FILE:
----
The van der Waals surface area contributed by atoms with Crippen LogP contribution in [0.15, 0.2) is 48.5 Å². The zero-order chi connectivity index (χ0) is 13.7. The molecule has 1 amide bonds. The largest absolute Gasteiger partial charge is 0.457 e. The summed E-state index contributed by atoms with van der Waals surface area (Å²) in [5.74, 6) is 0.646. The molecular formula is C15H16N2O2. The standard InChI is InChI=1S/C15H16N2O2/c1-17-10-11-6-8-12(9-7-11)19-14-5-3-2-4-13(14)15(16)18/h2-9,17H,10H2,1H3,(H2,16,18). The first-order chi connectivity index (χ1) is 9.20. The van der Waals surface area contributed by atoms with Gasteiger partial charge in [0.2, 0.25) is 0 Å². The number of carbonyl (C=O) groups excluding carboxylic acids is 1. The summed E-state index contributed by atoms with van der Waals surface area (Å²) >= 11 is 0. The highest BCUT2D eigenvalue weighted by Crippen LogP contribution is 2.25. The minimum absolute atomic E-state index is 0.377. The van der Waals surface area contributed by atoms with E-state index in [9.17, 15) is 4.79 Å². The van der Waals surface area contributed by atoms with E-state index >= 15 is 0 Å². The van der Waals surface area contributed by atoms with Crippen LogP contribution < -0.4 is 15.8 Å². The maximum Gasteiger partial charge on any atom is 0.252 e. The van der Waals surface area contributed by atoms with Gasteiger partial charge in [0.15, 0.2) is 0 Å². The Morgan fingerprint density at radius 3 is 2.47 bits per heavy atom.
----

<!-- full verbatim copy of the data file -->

The van der Waals surface area contributed by atoms with Crippen LogP contribution in [0.15, 0.2) is 48.5 Å². The zero-order chi connectivity index (χ0) is 13.7. The molecule has 1 amide bonds. The largest absolute Gasteiger partial charge is 0.457 e. The summed E-state index contributed by atoms with van der Waals surface area (Å²) in [5.74, 6) is 0.646. The molecular formula is C15H16N2O2. The standard InChI is InChI=1S/C15H16N2O2/c1-17-10-11-6-8-12(9-7-11)19-14-5-3-2-4-13(14)15(16)18/h2-9,17H,10H2,1H3,(H2,16,18). The first-order chi connectivity index (χ1) is 9.20. The van der Waals surface area contributed by atoms with Gasteiger partial charge in [0.2, 0.25) is 0 Å². The number of carbonyl (C=O) groups excluding carboxylic acids is 1. The summed E-state index contributed by atoms with van der Waals surface area (Å²) >= 11 is 0. The highest BCUT2D eigenvalue weighted by Crippen LogP contribution is 2.25. The minimum absolute atomic E-state index is 0.377. The van der Waals surface area contributed by atoms with E-state index in [9.17, 15) is 4.79 Å². The van der Waals surface area contributed by atoms with E-state index >= 15 is 0 Å². The van der Waals surface area contributed by atoms with Crippen LogP contribution < -0.4 is 15.8 Å². The maximum Gasteiger partial charge on any atom is 0.252 e. The van der Waals surface area contributed by atoms with Gasteiger partial charge in [0.15, 0.2) is 0 Å². The Morgan fingerprint density at radius 3 is 2.47 bits per heavy atom.